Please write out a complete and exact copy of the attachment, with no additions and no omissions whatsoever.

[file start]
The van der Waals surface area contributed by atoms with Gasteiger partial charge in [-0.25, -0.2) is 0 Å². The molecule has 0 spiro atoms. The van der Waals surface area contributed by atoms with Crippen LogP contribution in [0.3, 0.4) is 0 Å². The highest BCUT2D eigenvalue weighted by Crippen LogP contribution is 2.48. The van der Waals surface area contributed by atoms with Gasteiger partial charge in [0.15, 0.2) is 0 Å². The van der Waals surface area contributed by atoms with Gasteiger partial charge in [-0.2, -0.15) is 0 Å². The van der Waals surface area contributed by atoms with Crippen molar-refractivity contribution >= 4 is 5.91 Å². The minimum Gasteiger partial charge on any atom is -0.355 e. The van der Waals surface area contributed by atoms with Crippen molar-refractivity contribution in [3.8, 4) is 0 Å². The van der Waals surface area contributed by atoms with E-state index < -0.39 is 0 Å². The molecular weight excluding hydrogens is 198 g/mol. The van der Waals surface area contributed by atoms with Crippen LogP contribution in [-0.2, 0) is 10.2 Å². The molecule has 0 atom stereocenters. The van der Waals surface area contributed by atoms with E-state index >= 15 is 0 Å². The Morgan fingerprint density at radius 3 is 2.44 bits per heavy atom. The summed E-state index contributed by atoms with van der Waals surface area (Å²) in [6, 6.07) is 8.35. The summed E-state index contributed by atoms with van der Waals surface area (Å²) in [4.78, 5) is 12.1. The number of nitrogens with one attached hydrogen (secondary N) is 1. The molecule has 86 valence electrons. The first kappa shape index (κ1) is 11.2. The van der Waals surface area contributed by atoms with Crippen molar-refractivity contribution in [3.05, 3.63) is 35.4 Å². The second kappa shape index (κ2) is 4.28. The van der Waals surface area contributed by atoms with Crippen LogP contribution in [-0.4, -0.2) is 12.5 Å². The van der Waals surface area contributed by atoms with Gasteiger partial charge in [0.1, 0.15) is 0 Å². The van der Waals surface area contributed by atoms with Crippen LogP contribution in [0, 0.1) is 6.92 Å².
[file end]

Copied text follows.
The van der Waals surface area contributed by atoms with Gasteiger partial charge in [-0.25, -0.2) is 0 Å². The molecule has 0 spiro atoms. The van der Waals surface area contributed by atoms with Crippen LogP contribution in [0.3, 0.4) is 0 Å². The highest BCUT2D eigenvalue weighted by Crippen LogP contribution is 2.48. The van der Waals surface area contributed by atoms with Gasteiger partial charge in [0.15, 0.2) is 0 Å². The van der Waals surface area contributed by atoms with Gasteiger partial charge in [-0.2, -0.15) is 0 Å². The van der Waals surface area contributed by atoms with Crippen molar-refractivity contribution >= 4 is 5.91 Å². The minimum Gasteiger partial charge on any atom is -0.355 e. The van der Waals surface area contributed by atoms with Crippen molar-refractivity contribution in [3.8, 4) is 0 Å². The van der Waals surface area contributed by atoms with E-state index < -0.39 is 0 Å². The molecular weight excluding hydrogens is 198 g/mol. The van der Waals surface area contributed by atoms with Crippen LogP contribution in [-0.2, 0) is 10.2 Å². The molecule has 0 atom stereocenters. The van der Waals surface area contributed by atoms with E-state index >= 15 is 0 Å². The Morgan fingerprint density at radius 3 is 2.44 bits per heavy atom. The summed E-state index contributed by atoms with van der Waals surface area (Å²) in [6, 6.07) is 8.35. The summed E-state index contributed by atoms with van der Waals surface area (Å²) in [4.78, 5) is 12.1. The number of nitrogens with one attached hydrogen (secondary N) is 1. The molecule has 86 valence electrons. The first kappa shape index (κ1) is 11.2. The van der Waals surface area contributed by atoms with Crippen molar-refractivity contribution in [3.05, 3.63) is 35.4 Å². The second kappa shape index (κ2) is 4.28. The van der Waals surface area contributed by atoms with Crippen LogP contribution in [-0.4, -0.2) is 12.5 Å². The van der Waals surface area contributed by atoms with Gasteiger partial charge in [0.1, 0.15) is 0 Å². The van der Waals surface area contributed by atoms with Crippen LogP contribution in [0, 0.1) is 6.92 Å².